As Donald Trump has colourfully illustrated for us, a democratic system is vulnerable to hijacking

Trump mocks a disabled man.

by media-savvy candidates. A master of manipulating the media and a great reader of crowds, Trump has preyed on the anger and discontent of many Americans and built his campaign around the strong emotions that they feel. He has ensured that he receives wall-to-wall media coverage that he has used to build his strong poll numbers. Voters only have so much time to learn about the candidates, and if a candidate is as good as Trump with manipulating the media, chances are voters will learn mostly about him, and mostly from his perspective. A democracy with such a media system is always going to be vulnerable to a candidate like Donald Trump.

We also learn that democracy has many flaws that are inherent. As a system based purely on the will of the people, it does not account for any basis of merit and morality on the part of the candidates. Once again, Donald Trump is an illustration of this. He has proved himself to have no vision or ability to govern effectively, and his past as a businessman reveals severe problems with his judgement. He is also a bully who has on many occasions displayed his bigotry, racism, sexism, an utter indifference to morals, and an unparalleled ability to flip-flop while still keeping the straightest of faces. Perhaps voters do not seem to care about merit and morals, hence why candidates with no merit or morals can ride at the top of the polls.

A TED talk by Eric X Li, titled “A tale of two political systems”, compares the differences between the Western and Chinese political systems. I do not agree with the entire basis of his argument, as I’ll talk about shortly, but there is a part of his talk that I feel is worth listening to. Quoted below:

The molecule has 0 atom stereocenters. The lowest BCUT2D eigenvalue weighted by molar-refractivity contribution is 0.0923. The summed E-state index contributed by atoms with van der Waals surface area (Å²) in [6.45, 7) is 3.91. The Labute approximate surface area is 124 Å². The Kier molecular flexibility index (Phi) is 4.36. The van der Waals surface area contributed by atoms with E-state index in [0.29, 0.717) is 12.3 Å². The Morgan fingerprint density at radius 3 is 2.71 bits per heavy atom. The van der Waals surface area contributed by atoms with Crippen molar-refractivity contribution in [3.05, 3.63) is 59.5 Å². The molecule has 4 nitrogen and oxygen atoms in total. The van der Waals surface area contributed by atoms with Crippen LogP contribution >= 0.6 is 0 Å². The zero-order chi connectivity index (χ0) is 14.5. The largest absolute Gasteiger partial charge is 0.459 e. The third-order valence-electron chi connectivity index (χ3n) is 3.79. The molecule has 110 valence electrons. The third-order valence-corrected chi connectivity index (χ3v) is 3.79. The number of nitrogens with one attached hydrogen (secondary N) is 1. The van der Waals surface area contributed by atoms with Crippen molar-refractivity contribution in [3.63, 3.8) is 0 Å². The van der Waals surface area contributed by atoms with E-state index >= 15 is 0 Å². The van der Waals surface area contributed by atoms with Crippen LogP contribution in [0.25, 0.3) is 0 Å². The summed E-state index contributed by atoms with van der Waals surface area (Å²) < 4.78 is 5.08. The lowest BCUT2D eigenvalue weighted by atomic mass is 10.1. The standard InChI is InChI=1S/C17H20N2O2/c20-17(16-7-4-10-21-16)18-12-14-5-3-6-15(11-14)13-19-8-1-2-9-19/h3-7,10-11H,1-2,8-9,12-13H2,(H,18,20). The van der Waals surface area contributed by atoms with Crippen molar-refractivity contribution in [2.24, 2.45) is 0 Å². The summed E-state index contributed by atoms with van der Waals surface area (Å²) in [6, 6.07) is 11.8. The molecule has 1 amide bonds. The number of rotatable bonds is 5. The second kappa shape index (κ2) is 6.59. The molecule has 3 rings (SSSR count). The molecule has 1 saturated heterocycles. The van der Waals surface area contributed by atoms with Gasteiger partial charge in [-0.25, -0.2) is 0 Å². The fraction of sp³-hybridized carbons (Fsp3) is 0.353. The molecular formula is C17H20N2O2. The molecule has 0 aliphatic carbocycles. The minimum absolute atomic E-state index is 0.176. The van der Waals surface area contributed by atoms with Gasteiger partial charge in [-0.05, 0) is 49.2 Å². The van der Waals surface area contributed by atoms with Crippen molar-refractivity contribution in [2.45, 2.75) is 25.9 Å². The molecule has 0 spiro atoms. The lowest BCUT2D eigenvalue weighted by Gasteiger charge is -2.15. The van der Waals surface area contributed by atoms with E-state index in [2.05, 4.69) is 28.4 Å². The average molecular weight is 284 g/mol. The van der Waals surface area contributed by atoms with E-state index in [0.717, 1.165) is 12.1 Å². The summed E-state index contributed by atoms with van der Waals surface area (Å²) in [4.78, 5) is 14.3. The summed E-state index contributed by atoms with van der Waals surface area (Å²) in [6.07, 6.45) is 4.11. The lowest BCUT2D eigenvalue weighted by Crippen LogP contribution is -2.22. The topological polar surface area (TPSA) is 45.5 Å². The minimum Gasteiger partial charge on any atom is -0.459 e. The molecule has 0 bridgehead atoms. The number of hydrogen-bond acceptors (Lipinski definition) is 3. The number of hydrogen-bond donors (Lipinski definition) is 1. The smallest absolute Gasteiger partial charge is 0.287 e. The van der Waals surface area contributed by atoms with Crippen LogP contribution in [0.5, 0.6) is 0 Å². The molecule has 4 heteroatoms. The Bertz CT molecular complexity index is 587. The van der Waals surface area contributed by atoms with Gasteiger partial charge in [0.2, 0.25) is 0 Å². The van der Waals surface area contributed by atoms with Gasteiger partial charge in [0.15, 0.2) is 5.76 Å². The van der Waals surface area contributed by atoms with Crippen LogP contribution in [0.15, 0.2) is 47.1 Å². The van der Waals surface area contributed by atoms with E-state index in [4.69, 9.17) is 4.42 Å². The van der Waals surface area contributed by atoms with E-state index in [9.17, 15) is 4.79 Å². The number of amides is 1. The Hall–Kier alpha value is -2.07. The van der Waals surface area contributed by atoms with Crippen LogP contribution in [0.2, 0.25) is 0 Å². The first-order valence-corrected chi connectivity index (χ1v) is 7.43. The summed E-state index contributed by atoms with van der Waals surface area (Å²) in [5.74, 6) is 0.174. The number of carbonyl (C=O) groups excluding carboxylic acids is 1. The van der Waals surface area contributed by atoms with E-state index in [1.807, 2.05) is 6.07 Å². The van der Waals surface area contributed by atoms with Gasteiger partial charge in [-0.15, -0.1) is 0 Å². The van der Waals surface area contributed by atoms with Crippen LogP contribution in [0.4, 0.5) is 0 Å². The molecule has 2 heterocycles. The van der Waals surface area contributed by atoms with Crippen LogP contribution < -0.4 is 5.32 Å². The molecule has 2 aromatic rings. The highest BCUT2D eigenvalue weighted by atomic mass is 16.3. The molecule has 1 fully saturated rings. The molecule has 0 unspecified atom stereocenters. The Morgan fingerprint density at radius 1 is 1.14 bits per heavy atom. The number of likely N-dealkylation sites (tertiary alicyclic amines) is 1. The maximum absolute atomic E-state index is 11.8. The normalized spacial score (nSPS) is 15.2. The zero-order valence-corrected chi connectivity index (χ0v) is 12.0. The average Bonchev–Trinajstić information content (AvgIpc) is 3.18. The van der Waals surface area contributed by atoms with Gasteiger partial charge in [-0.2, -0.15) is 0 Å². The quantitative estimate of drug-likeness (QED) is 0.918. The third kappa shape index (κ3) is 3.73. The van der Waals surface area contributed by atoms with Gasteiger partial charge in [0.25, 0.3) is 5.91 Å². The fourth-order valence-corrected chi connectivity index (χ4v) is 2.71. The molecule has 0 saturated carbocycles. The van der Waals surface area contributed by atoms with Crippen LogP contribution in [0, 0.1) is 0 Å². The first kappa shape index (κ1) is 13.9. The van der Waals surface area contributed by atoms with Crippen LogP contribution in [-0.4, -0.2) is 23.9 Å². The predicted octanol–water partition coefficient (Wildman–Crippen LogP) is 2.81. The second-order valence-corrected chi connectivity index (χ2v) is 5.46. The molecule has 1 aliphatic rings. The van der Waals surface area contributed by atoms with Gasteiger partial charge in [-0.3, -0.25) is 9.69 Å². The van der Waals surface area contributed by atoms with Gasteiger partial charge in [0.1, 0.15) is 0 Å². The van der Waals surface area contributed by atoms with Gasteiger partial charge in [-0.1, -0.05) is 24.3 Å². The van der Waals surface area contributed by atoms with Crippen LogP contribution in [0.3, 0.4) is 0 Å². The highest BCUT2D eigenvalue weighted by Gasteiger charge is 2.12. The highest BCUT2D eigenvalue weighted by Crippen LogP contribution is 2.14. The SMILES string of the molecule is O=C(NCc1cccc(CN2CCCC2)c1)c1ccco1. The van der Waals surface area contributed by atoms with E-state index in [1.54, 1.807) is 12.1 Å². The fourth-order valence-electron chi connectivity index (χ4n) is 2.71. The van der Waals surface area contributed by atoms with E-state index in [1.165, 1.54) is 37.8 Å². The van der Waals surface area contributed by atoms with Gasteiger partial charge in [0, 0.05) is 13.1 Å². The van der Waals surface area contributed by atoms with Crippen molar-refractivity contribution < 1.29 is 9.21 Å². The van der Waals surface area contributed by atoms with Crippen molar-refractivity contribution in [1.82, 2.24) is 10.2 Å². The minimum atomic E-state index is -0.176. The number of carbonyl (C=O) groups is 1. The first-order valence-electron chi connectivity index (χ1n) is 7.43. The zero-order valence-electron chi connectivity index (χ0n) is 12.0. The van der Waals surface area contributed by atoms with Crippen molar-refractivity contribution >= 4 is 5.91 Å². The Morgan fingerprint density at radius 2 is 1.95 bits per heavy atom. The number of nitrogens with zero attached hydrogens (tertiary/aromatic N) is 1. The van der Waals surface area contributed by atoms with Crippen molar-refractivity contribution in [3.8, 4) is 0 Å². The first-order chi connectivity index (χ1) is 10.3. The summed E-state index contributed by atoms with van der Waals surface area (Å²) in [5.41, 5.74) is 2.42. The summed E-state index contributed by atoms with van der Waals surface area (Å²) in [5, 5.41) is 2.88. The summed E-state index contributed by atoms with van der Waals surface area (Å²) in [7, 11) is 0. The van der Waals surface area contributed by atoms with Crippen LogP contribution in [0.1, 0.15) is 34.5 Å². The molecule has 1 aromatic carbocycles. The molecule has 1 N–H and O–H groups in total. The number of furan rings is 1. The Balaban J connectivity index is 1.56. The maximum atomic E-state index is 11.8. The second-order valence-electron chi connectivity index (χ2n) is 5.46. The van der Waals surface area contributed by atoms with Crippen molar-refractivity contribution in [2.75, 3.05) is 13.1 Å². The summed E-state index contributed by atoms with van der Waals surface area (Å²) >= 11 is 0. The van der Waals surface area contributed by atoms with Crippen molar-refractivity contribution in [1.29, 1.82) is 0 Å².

The Party happens to be one of the most meritocratic political institutions in the world today. China’s highest ruling body, the Politburo, has 25 members. In the most recent one, only five of them came from a background of privilege, so-called princelings. The other 20, including the president and the premier, came from entirely ordinary backgrounds. In the larger central committee of 300 or more, the percentage of those who were born into power and wealth was even smaller. The vast majority of senior Chinese leaders worked and competed their way to the top…

…The range of positions is wide, from running health care in a village to foreign investment in a city district to manager in a company. Once a year, the [Organisational Department] reviews their performance. They interview their superiors, their peers, their subordinates. They vet their personal conduct. They conduct public opinion surveys. Then they promote the winners.